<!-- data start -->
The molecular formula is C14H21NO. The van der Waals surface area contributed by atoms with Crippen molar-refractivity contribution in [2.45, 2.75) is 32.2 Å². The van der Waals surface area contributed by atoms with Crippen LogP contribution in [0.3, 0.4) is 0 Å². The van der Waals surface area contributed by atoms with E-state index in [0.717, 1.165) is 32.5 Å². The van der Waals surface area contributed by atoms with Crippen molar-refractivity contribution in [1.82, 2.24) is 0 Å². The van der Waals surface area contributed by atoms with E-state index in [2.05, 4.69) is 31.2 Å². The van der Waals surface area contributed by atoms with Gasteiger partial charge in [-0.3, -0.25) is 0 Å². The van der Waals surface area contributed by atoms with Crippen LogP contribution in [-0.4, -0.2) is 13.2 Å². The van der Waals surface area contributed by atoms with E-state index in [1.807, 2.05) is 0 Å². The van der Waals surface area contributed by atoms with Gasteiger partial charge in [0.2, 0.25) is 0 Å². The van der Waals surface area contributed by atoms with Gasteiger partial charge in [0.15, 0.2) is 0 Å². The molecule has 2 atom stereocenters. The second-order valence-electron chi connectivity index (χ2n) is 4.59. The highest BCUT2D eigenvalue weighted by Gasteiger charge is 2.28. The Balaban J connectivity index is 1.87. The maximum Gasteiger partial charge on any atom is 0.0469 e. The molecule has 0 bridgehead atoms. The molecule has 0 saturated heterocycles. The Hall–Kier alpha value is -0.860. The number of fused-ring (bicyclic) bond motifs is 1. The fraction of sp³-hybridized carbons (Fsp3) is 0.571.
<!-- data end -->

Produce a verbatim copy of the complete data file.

The molecular formula is C14H21NO. The van der Waals surface area contributed by atoms with Crippen molar-refractivity contribution in [2.45, 2.75) is 32.2 Å². The van der Waals surface area contributed by atoms with Crippen LogP contribution in [0.3, 0.4) is 0 Å². The van der Waals surface area contributed by atoms with E-state index in [0.717, 1.165) is 32.5 Å². The van der Waals surface area contributed by atoms with Crippen molar-refractivity contribution in [1.82, 2.24) is 0 Å². The van der Waals surface area contributed by atoms with E-state index in [2.05, 4.69) is 31.2 Å². The van der Waals surface area contributed by atoms with Gasteiger partial charge in [-0.3, -0.25) is 0 Å². The van der Waals surface area contributed by atoms with Crippen LogP contribution in [-0.4, -0.2) is 13.2 Å². The van der Waals surface area contributed by atoms with E-state index in [1.807, 2.05) is 0 Å². The van der Waals surface area contributed by atoms with Gasteiger partial charge in [0.2, 0.25) is 0 Å². The van der Waals surface area contributed by atoms with Gasteiger partial charge in [0.15, 0.2) is 0 Å². The molecule has 2 atom stereocenters. The second-order valence-electron chi connectivity index (χ2n) is 4.59. The highest BCUT2D eigenvalue weighted by Gasteiger charge is 2.28. The Balaban J connectivity index is 1.87. The maximum Gasteiger partial charge on any atom is 0.0469 e. The molecule has 0 bridgehead atoms. The molecule has 0 saturated heterocycles. The Hall–Kier alpha value is -0.860. The number of fused-ring (bicyclic) bond motifs is 1. The fraction of sp³-hybridized carbons (Fsp3) is 0.571.